Monday, December 12, 2011

Tucker and Dale vs Evil

Not to judge a book by its cover, but there are so many movies out there—especially the ones that go straight to DVD—which display titles that just tell you that you’re going to be watching a stupid movie. Most of the time I skip them because I’m not one to punish myself with something that’s such a waste of time, wishing I hadn’t squandered two hours of my life with it. I usually go with my instincts on some of these titles, but there are a few, such as Tucker and Dale vs Evil, where I trust the given star rating on IMDb or Netflix and decide to give it a try.

Before watching it, I had heard about the movie through various movie podcasts and even Leonard Maltin gave it a good review—a rarity for a horror movie—so I started thinking this might be a pretty entertaining film. Seeing it as a feature recommendation on Netflix about a week ago, I clicked on it and waited for its arrival.

The movie starts as your typical and clich├ęd horror movie fanfare of a group of kids setting off to the woods for a weekend of camping and partying, all piled into an SUV as they head to their destination.  Most of the kids are just forgettable characters, but the ones of note are Chad (the guy who thinks he’s just too cool and can get any girl he wants) and Allison (obvious as the survivor girl from the start).

As they continue their drive, they come up on some old pickup and go around it. Soon, that same pickup is gaining on them and it starts to pass the kids. As they look over at the passing truck, they notice the guys inside of the cab are a couple of hillbillies just glaring at them, looking like bad news. The kids shine it on (after appearing a little frightened), making a few disparaging comments about the men, but continue their conversation on their trip, when suddenly one of the girls exclaimed that they forgot to bring the beer. Oh, that’s comedy! (sarcasm)

Down the road, the kids stop at a beat-up-looking service station/convenience store, not really paying attention to the same pickup parked right outside. We—the audience—notice it, but not the characters in the film, which I thought must’ve been a minor flaw in the film or the filmmakers just showing us how dumb the kids are...either way, it's forgiven. As some of the kids enter the store, we see one of the hillbillies at the counter talking to the cashier, complete with overalls and an over-the-top country bumpkin accent. As Allison looks through the aisles, she comes face-to-face with the other hillbilly from the pickup, startling her to leave the store.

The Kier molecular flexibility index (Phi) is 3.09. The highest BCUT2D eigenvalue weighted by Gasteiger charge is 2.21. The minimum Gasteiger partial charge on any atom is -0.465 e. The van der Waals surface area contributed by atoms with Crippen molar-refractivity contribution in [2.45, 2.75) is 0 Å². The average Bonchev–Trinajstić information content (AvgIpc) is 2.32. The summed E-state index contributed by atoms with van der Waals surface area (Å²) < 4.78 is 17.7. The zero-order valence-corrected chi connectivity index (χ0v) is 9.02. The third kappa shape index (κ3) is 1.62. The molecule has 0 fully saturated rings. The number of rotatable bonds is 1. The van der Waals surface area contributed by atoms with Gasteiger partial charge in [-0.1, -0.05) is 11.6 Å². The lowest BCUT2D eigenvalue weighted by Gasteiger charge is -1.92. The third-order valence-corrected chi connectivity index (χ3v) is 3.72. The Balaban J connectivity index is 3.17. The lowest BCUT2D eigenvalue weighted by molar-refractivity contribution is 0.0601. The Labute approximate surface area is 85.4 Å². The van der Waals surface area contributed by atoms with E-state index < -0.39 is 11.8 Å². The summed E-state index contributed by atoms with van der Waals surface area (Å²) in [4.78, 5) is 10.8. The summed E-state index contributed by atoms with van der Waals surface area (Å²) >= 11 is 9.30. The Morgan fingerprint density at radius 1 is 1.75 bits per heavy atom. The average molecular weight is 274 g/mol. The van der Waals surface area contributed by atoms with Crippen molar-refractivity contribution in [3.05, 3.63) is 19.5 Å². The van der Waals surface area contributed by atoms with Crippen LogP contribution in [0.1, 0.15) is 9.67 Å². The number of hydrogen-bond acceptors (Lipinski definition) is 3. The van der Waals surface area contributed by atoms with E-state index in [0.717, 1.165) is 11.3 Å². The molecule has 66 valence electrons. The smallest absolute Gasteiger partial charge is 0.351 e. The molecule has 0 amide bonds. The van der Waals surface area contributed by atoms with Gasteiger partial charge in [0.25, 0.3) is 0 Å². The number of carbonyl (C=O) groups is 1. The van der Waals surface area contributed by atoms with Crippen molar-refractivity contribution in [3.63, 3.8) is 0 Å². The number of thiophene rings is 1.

As the kids get their beer and are packing it in their coolers, we get our real first introduction to Tucker (Alan Tudyk) and Dale (Tyler Labine)—the previously mentioned hillbillies. It turns out that Tucker and Dale are a couple of nice guys heading out to their newly purchased summer home that they’re going to renovate. Dale—the burly and bearded of the two—actually is attracted to Allison. There’s a pretty funny exchange between Dale and the kids that solidify in their minds that the hillbillies are people they should stay away from.

Tucker and Dale get to their summer home and are excited to start renovating it, noticing that there’s not much to do, but clean and fix a few flaws here and there. It turns out that the kids are staying not too far from Tucker and Dale’s newly acquired summer home and shortly after nightfall, the fun begins.  As the kids are starting their weekend with a few beers by the fire, Chad tells them a story about a “Memorial Day Massacre” that happened some years back, about a group of hillbillies attacking some kids that were there for the weekend.  Of course, it unnerves the others, being in the dark woods in the middle of nowhere, so with that in their heads, it helps with what we have in store for a very entertaining movie.

Basically, this film is written well with some camp added to it, but it takes the typical horror movie formula and sort of turns it around. It’s lighthearted and funny—especially the exchanges between Tucker and Dale—but has a smattering of kills with gore effects throughout.

Essentially, the story is how Tucker and Dale are misunderstood to be a couple of evil-doers by the kids. One-by-one, the kids are accidentally killing themselves with the remaining peers thinking it’s Tucker and Dale who are doing the killing. It’s very funny at times with a lot of shocks and how damned unlucky those kids are.

Tucker and Dale vs Evil is on par with—and maybe a little more enjoyable than—Zombieland or Shaun of the Dead, probably because it really doesn’t deal with the supernatural or zombies but sort of parodies the slasher genre. I think one thing they did on purpose was to make you expect the film to feature nudity and not present it at all. I mean, come on! The one slutty girl, dressed in cut-off denim shorts and a low cut blouse, exposing her cleavage, and she never gets naked?! Some younger horror fans may be miffed about that.

Anyway, without further a do, here’s my final “bit” on Tucker and Dale vs Evil: Go rent this movie now. It is hilarious and entertaining and, in fact…you know what? Don’t bother renting it, just buy it. I’m going to look for it on Blu-Ray to add to my collection. It is a classic in the making!